Welcome, fellow freelancers! As someone who's been in the freelancing game for a while now, I've learned a thing or two about client management. And let's be real. Every once in a while you’ll get a client who’s a real pain in the a$$.
When I first started freelancing, I was lucky enough to land an anchor client right away. Thanks in large part to their consistent work, I almost doubled my full-time salary that first year. It was a dream come true after years in a “regular” job.
I was so thankful for their belief in me and the regular checks that I let that relationship turn toxic. I set no boundaries, never raised my rates, and let them drive how I was running my business. They often treated me like an employee and at the time, I didn't know how detrimental that can be for a freelancer. By the end of the relationship, I was struggling.
My next anchor client was the exact opposite. They respected my experience and listened to what I advised, expressed their appreciation for the work I did, paid top dollar without blinking, and often asked for referrals for other contractors because they valued my input on who I would work on projects with.
The difference was night and day. After about three years of full-time freelancing, I had an epiphany. I went into that second relationship determined not to make the same mistakes twice. I changed how I “managed” my client and it made an enormous difference in the relationship.
Over the years (and there have been a lot of years), I’ve developed a solid client management and communication process. Eventually, I started mentoring newer freelancers and one piece of feedback I’ve heard over and over is, “More people need to know this stuff!”
That's why I'm here to share with you the 5 essential client management skills every freelancer needs to make their life a little easier.
Communication: The Keystone of Client Management
The first skill you want to develop is communication. I’d actually say communication is the key to every part of client management.
As freelancers, we're often working with clients who have different expectations, preferences, and communication styles than our own. It's our job to bridge that gap and make sure both parties agree.
But how do you do that?
Listen more than you speak
It's important to hear your client out and understand their perspective. Sometimes, clients may not know exactly what they want, and it's up to you to help them figure it out. By actively listening, you'll be able to ask the right questions and provide the best possible solution.
Be transparent about your expectations and limitations
Don't over-promise and under-deliver. If you know that a project is going to take longer than your client expects or that you don't have the expertise to complete a certain task, be honest about it. It's better to be upfront about what you can and can't do than to let your client down later on.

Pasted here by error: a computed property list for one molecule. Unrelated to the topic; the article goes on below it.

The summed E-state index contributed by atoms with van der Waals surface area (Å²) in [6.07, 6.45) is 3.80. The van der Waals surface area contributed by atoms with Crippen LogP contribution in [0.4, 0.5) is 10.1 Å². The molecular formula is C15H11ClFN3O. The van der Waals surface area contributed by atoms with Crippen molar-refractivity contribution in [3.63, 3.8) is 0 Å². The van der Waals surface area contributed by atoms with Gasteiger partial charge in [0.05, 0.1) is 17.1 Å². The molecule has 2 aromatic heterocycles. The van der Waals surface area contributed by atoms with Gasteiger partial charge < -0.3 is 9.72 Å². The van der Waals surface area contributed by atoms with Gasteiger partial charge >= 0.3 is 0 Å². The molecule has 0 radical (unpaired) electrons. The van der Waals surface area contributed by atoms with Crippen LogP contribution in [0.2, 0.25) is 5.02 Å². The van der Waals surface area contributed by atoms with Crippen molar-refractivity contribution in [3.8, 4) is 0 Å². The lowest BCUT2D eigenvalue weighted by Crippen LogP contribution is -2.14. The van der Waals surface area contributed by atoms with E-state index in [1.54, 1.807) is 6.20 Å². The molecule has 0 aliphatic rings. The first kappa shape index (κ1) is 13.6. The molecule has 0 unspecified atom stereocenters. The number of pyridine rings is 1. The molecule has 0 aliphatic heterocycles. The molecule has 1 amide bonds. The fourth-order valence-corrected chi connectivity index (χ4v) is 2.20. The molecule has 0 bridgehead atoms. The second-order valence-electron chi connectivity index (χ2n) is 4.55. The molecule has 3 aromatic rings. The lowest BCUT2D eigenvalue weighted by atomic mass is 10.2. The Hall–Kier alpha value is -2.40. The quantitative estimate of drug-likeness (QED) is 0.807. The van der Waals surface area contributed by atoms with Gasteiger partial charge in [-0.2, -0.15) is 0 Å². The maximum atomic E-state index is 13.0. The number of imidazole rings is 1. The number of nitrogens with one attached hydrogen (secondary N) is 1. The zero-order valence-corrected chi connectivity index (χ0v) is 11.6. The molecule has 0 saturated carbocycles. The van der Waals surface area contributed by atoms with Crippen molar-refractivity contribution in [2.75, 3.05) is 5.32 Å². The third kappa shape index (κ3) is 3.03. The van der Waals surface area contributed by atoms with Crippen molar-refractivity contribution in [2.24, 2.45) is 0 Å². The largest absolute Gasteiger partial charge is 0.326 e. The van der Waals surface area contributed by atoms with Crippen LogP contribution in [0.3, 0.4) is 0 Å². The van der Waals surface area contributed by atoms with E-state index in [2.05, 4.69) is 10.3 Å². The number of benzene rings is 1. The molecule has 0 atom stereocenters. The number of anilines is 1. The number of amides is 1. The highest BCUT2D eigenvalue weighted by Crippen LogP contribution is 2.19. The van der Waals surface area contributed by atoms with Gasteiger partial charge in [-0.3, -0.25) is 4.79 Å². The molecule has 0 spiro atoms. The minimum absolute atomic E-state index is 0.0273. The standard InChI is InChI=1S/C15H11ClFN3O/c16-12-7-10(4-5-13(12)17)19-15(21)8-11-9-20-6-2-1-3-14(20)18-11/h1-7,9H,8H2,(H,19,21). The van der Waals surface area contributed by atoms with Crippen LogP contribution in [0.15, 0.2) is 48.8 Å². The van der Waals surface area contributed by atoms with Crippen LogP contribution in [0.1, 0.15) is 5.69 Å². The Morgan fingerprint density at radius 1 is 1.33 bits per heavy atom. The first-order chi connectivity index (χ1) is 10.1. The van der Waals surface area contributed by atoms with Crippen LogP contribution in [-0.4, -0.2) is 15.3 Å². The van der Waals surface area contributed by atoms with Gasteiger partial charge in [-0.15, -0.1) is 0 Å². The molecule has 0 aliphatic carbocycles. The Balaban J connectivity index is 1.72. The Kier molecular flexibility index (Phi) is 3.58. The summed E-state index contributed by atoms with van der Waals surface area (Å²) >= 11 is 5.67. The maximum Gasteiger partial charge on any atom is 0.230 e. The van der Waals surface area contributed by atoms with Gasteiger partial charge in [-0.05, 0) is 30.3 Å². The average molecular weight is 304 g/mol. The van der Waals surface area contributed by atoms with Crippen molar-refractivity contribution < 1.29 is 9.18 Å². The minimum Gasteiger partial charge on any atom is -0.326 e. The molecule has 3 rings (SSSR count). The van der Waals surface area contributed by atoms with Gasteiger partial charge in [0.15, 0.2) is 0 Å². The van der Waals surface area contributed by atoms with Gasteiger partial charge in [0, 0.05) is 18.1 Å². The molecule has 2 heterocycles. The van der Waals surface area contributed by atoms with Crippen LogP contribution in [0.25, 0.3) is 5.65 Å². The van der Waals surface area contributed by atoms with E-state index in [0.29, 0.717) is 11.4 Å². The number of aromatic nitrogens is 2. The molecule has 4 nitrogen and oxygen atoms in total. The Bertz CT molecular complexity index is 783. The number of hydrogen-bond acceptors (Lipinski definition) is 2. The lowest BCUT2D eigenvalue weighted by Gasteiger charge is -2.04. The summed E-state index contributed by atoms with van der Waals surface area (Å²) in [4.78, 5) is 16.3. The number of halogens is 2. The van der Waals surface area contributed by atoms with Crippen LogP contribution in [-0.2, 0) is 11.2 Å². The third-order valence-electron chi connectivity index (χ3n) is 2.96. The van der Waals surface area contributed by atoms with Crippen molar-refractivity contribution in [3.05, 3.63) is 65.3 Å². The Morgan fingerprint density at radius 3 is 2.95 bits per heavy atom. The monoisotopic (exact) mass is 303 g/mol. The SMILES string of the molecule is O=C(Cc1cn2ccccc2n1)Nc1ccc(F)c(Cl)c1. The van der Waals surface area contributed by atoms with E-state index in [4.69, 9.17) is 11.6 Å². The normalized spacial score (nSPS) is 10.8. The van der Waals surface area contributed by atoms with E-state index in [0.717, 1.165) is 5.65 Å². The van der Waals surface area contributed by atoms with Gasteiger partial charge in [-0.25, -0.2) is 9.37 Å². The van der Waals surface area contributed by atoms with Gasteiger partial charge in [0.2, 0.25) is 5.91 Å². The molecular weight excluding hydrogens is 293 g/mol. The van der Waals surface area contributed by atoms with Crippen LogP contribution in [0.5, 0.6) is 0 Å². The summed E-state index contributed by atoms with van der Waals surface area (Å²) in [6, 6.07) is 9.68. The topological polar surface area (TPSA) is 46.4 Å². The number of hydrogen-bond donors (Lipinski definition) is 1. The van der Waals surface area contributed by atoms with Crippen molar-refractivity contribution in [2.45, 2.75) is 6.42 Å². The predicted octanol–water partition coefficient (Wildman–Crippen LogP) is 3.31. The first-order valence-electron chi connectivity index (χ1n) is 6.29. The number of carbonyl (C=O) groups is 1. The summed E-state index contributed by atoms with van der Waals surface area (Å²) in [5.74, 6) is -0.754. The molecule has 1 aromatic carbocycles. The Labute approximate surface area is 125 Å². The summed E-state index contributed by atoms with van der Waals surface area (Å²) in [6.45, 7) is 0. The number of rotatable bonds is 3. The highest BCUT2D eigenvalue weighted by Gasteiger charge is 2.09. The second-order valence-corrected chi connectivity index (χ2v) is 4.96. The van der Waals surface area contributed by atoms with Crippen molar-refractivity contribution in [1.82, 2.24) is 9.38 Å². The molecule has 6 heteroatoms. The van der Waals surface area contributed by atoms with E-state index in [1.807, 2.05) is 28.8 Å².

Keep the lines of communication open
Reply to emails and messages in a timely manner, and don't be afraid to give your client a call if you need to discuss something in more detail. I’ve created a client onboarding packet, and I include my communication response times in that packet. One question I ask in my project kick-off call is how long they expect responses to my communications will take. That is the first step. It also makes it easier to ensure that you and your client are on the same page throughout the project, and don't be afraid to ask for feedback along the way.
As freelancers, we often have to juggle multiple clients and projects at once. At least that’s the hope! The problem is that it can be tempting to say “yes” to every project that comes our way, especially when we are first starting out or during times of economic upheaval. Don’t do it. That's a surefire way to burn out and it will prevent you from finding the clients you really want to work with.
I’m not telling you to turn down work if you really need it. But you should avoid projects that undervalue you and projects that don’t support your business goals.
Learning to say “no” is a crucial client management skill. Here are a few ways to say no professionally.
Be honest about your workload
If you're already swamped with other projects, let your client know your schedule is currently full and you won't be able to take on more work. It's better to turn down work than to take on too much and not be able to deliver quality results. I’ve found that most projects aren’t as urgent as the client says they are, so they’ll often shift the deadline to work with my schedule.
If you can't take on a project right now, and the client can’t wait, suggest another freelancer who might be a better fit. This helps your client find the right person for the job and it shows that you're willing to go the extra mile to help them out.
Be polite but firm
Saying “no” doesn't mean you have to be rude. In fact, remove rude from your communication toolbox. Thank your client for considering you for the project and let them know that you won't be able to move forward. Remember, it's all about setting expectations and managing your workload.